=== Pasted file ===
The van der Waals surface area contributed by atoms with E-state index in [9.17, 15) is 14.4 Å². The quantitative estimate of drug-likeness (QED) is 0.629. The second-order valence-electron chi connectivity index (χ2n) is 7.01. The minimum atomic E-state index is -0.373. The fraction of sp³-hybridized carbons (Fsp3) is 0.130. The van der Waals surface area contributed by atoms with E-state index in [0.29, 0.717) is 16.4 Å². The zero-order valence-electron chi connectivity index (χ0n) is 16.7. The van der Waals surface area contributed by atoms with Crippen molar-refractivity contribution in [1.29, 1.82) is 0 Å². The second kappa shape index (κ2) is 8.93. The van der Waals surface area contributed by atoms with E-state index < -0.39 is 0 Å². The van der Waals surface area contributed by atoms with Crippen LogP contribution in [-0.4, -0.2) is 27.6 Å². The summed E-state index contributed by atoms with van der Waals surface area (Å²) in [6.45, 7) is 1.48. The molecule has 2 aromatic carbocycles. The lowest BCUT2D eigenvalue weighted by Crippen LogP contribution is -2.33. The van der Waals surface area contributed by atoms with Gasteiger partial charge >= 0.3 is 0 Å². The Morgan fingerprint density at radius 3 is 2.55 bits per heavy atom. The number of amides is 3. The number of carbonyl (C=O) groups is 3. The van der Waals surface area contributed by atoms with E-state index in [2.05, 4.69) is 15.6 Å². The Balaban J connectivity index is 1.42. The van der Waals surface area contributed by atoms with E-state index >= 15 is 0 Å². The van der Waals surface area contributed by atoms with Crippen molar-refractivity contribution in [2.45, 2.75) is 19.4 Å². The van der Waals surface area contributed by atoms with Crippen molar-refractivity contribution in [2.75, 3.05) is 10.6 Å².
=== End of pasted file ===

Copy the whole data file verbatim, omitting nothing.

The van der Waals surface area contributed by atoms with E-state index in [9.17, 15) is 14.4 Å². The quantitative estimate of drug-likeness (QED) is 0.629. The second-order valence-electron chi connectivity index (χ2n) is 7.01. The minimum atomic E-state index is -0.373. The fraction of sp³-hybridized carbons (Fsp3) is 0.130. The van der Waals surface area contributed by atoms with E-state index in [0.29, 0.717) is 16.4 Å². The zero-order valence-electron chi connectivity index (χ0n) is 16.7. The van der Waals surface area contributed by atoms with Crippen molar-refractivity contribution in [1.29, 1.82) is 0 Å². The second kappa shape index (κ2) is 8.93. The van der Waals surface area contributed by atoms with E-state index < -0.39 is 0 Å². The van der Waals surface area contributed by atoms with Crippen LogP contribution in [-0.4, -0.2) is 27.6 Å². The summed E-state index contributed by atoms with van der Waals surface area (Å²) in [6.45, 7) is 1.48. The molecule has 2 aromatic carbocycles. The lowest BCUT2D eigenvalue weighted by Crippen LogP contribution is -2.33. The van der Waals surface area contributed by atoms with Gasteiger partial charge >= 0.3 is 0 Å². The Morgan fingerprint density at radius 3 is 2.55 bits per heavy atom. The number of amides is 3. The number of carbonyl (C=O) groups is 3. The van der Waals surface area contributed by atoms with E-state index in [2.05, 4.69) is 15.6 Å². The Balaban J connectivity index is 1.42. The van der Waals surface area contributed by atoms with E-state index >= 15 is 0 Å². The van der Waals surface area contributed by atoms with Crippen molar-refractivity contribution in [2.45, 2.75) is 19.4 Å². The van der Waals surface area contributed by atoms with Crippen molar-refractivity contribution in [2.75, 3.05) is 10.6 Å².